The Storm also do a great job of paying homage to their past and present with a huge board along the concourse dubbed Stormin' The Big Leagues, displaying the names of every player who has passed through Lake Elsinore on their way to the bigs. Tributes to two former Padre greats, former longtime broadcaster Jerry Coleman, and Mr. Padre Tony Gwynn are on display on the outfield walls as well, along with retired numbers Joe Urso (7) and Jake Peavy (22).
Overall, an experience at The Diamond is one every fan should experience as there is plenty for fans of all ages.
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Once you begin to drive inland in Southern California, there aren't many bodies of water to be found. Lake Elsinore is one of the few exceptions and not too far from this body of water is a minor league franchise that is quenching the thirst for baseball fans in the area.
The Storm play their home games at The Diamond, built in 1994 at a cost of $22 million. Upon arriving at The Diamond, you'll quickly notice the brick clock tower and tree-lined walkway. At one end of the walkway, you'll find a wire sculpture of a pitcher and one of a batter at the other end.
As soon as you walk through the gates, you are greeted by a rather spectacular view. Straight ahead you'll notice a sunken playing field (similar to Michigan Stadium) with the Elsinore Mountains in the background.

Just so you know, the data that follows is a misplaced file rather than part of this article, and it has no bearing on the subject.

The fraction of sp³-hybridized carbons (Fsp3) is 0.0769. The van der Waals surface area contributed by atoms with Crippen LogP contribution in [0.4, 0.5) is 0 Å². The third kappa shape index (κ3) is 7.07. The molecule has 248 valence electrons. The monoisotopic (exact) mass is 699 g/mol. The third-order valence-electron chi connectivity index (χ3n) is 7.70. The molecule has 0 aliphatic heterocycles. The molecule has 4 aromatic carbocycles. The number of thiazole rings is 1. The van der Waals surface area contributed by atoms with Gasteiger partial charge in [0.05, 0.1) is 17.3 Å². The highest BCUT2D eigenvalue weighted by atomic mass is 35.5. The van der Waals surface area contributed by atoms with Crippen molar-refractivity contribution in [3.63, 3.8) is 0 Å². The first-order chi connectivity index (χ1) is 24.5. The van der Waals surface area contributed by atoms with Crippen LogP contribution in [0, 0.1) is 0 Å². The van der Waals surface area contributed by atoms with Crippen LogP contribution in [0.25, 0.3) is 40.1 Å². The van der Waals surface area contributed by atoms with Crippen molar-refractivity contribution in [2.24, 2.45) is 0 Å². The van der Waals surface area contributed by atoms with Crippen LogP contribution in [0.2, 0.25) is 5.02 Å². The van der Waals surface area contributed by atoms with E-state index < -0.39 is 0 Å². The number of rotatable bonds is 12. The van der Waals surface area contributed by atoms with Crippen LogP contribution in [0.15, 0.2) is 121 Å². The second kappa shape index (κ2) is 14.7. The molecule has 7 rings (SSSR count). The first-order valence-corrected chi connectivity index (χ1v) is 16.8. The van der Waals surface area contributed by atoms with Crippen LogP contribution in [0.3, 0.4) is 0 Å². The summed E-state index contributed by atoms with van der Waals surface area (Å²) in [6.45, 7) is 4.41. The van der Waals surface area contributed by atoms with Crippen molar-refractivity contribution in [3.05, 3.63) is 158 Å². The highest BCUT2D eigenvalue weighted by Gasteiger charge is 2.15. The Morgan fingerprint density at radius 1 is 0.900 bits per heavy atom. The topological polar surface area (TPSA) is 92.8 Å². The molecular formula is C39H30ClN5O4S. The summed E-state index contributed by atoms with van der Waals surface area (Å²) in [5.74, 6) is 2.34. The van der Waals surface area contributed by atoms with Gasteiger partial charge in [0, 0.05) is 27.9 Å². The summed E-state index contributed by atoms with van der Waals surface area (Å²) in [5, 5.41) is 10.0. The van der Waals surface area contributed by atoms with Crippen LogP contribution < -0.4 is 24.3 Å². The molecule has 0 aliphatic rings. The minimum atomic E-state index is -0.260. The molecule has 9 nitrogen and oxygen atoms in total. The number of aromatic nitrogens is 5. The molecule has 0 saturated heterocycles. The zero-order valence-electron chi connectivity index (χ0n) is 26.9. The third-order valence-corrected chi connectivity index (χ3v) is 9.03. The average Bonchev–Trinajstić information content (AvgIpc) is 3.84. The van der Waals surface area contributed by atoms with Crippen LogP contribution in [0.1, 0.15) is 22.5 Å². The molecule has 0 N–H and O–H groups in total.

A single concourse above all of the general seating allows spectators to grab a bite to eat without missing the action. The concourse is peppered with face painting, book fairs (yes, book fairs), and food vendors. The home run fence has two sizable LED scoreboards and even an advertisement covered "Green Monster." This monster is located in right field rather than left, and like Fenway, has a hand-operated scoreboard at the bottom. The left field side has a much lower fence, but a considerable distance at 425 feet. I did have a nice chuckle when I was in the right field pavilion and got a glance at the area beyond the home run wall. It looked as if a nuclear war had occurred back there with all sorts of storage thrown in any open space available.
Been there over three times and still love it. The atmosphere is relaxed and there is surprisingly luxurious seating! Great place for families! There was an upscale restaurant with a view of the field as well.
While much of Southern California’s Inland Empire is often associated with extreme temperatures and desert-like conditions, Lake Elsinore offers a refreshing getaway. The city with the largest natural freshwater lake in Southern California is also home to a minor league franchise that quenches the local’s thirst for baseball.
The Storm play their home games at The Diamond, built in 1994 at a cost of $22 million. Upon arriving at The Diamond, you'll quickly notice the brick clock tower and tree-lined walkway.
As soon as fans walk through the main gate, they are greeted by a rather spectacular view. Straight ahead is a view of a sunken playing field (similar to Michigan Stadium) with the Elsinore Mountains in the background. A single concourse above all of the general seating allows spectators to grab a bite to eat without missing the action. The concourse is peppered with face painting, local business promotions, and food vendors. The home run fence has two sizable LED scoreboards and even an advertisement covered "Green Monster." This monster is located in right field rather than left, and like Fenway, has a hand-operated scoreboard at the bottom. The left field side has a much lower fence, but is a considerable distance at 425 feet.
32107 Ortega Hwy
Lake Elsinore, CA 92530